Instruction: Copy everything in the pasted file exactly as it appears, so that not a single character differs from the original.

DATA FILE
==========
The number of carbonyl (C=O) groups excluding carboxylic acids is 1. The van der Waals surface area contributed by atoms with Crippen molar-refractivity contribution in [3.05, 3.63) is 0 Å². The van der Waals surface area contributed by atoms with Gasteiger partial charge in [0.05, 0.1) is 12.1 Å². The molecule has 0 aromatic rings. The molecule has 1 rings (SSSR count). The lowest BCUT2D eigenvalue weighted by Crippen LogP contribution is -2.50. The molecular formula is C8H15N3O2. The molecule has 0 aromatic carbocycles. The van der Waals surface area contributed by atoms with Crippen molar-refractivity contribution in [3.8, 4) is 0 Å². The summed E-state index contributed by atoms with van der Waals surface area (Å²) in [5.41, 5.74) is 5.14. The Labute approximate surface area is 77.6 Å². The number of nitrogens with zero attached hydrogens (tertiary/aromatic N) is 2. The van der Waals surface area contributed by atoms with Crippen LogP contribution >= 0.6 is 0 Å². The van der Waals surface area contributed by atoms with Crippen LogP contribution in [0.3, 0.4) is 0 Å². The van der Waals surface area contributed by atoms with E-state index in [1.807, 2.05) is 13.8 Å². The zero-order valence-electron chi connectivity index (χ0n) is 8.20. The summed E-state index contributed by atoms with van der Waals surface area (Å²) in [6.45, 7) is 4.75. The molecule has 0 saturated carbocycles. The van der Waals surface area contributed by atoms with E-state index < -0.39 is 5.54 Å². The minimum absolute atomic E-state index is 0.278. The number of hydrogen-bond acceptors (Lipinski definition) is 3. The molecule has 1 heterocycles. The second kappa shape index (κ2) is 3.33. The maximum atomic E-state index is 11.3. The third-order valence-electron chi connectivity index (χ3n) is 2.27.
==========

The number of carbonyl (C=O) groups excluding carboxylic acids is 1. The van der Waals surface area contributed by atoms with Crippen molar-refractivity contribution in [3.05, 3.63) is 0 Å². The van der Waals surface area contributed by atoms with Gasteiger partial charge in [0.05, 0.1) is 12.1 Å². The molecule has 0 aromatic rings. The molecule has 1 rings (SSSR count). The lowest BCUT2D eigenvalue weighted by Crippen LogP contribution is -2.50. The molecular formula is C8H15N3O2. The molecule has 0 aromatic carbocycles. The van der Waals surface area contributed by atoms with Crippen molar-refractivity contribution in [3.8, 4) is 0 Å². The summed E-state index contributed by atoms with van der Waals surface area (Å²) in [5.41, 5.74) is 5.14. The Labute approximate surface area is 77.6 Å². The number of nitrogens with zero attached hydrogens (tertiary/aromatic N) is 2. The van der Waals surface area contributed by atoms with Crippen LogP contribution >= 0.6 is 0 Å². The van der Waals surface area contributed by atoms with Crippen LogP contribution in [0.3, 0.4) is 0 Å². The van der Waals surface area contributed by atoms with E-state index in [1.807, 2.05) is 13.8 Å². The zero-order valence-electron chi connectivity index (χ0n) is 8.20. The summed E-state index contributed by atoms with van der Waals surface area (Å²) in [6.45, 7) is 4.75. The molecule has 0 saturated carbocycles. The van der Waals surface area contributed by atoms with E-state index < -0.39 is 5.54 Å². The minimum absolute atomic E-state index is 0.278. The number of hydrogen-bond acceptors (Lipinski definition) is 3. The molecule has 1 heterocycles. The second kappa shape index (κ2) is 3.33. The maximum atomic E-state index is 11.3. The third-order valence-electron chi connectivity index (χ3n) is 2.27.